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6/28/2005

Separation of Church and State

Two stories in the past two days have me very confused. Do Conservatives think the constitution provides for separation of church and state or not?

First, the US Supreme Court ruled that displaying the Ten Commandments on government property is only permissible in some cases and not ever prescience's if they are there for only religious reasons. From the
Argus,

"The U.S. Supreme Court ruled Monday that displaying the Ten Commandments on government property is constitutionally permissible in some cases but not in others.

The court said the key to whether a display is constitutional hinges on the purpose behind it. If it is arguably posted because of historical ties, it is constitutional. But if the display primarily serves a religious purpose, it should be removed."

Of course this got all the Right wing "constitutional scholars" up in arms.

Robert Regier, director of the South Dakota Family Policy Council, said he sees no problem in displaying the Ten Commandments in a courthouse.

'It shouldn't matter if it's in a historical context or religious context,' he said. 'Religion, in particular the Judeo-Christian ethic, is the foundation of our judicial system.'"

Sure, so if you where say a Christian on trial in say Saudi Arabia and they took you to court and at the entrance was a huge display of a Koran, do you think it may give you pause? Of course Regier sees no problem with it, he's a Christian! Here is the good part though.

"Regier said the rulings on the Ten Commandments resulted from disagreements about what the separation of church and state means.

'They are twisting that phrase,' he said. 'That is not what the fathers intended. ... Separation of church and state never meant that God should be kicked out of the public square.'"

They are twisting the phrase? What do you suppose Mr. Regier thinks the phrase means? If the ten commandments can be placed on courthouse steps, then where would Mr. Regier draw the line? Of course this is exactly what the fathers intended. Nobody is keeping Christians from celebrating their religion anywhere they wish, except on government property. Sorry.

Now, today we find out that the state is trying to collect taxes from churches for certain items they have purchased from out of state. Now the Right wing "constitutional scholars" are at it again only this time they are actually saying this violates the separation of church and state which they don't even acknowledge exists in the first place.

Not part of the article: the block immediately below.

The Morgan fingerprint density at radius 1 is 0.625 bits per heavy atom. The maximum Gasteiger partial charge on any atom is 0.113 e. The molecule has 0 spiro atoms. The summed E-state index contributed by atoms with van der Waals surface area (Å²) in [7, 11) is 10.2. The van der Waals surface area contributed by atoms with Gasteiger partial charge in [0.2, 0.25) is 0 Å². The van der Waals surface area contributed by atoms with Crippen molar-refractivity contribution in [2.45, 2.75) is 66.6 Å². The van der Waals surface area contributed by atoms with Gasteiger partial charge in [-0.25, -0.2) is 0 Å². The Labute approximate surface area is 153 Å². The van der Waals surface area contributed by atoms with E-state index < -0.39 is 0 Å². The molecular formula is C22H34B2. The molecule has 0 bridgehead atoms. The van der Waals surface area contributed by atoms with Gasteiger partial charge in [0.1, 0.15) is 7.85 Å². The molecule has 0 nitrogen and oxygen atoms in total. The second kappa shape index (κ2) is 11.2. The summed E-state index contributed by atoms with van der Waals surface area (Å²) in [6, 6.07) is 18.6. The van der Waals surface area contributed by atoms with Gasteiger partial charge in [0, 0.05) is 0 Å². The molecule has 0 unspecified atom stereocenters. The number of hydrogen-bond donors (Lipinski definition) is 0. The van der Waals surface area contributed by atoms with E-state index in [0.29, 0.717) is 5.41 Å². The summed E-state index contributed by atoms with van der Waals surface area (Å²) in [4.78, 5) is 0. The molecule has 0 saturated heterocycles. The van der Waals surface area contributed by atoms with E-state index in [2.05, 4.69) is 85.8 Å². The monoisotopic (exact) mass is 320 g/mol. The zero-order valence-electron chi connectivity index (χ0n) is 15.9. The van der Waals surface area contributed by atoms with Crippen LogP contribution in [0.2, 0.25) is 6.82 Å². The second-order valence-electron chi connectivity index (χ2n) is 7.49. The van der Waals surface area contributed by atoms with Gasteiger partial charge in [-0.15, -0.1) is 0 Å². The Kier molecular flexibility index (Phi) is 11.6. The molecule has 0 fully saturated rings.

Again form the Argus

"Armed with a 66-year-old law, the state revenue department is pushing churches to pay taxes on candles, Bibles, song books and other liturgical items purchased outside South Dakota."

Wait for it...

"It's corroding the separation between the church and the state, frankly," said Gary Nesdahl, executive director of the Association of Christian Churches of South Dakota, which represents about 1,000 churches in the state."

Corroding the separation between church and state which Mr. Reiger just told us doesn't even exist. Wow! My head is spinning.

Wait, there is more.

"When people put money in the offering plate, they're hoping it's going for the working of the church," says Kermit Staggers, a former state legislator who contends the Department of Revenue's action is a 'gross violation' of the principle of the separation of church and state."

A gross violation of the principle that doesn't really exist.

Can you take more?

"I think it's opening up a whole can of worms," Nesdahl said. "If you identify a church as a business and they have to fall under all regulations, we're looking at a different church. We're sort of flying in the face of tradition."

Sort of like that quaint old tradition of churches not asking who you voted for before deciding if you are allowed to take communion I guess.

Of course the answer to the question of whether Conservatives believe in separation of church and state depends very much on if it fits their current needs.

The GOP, party of opportunism.

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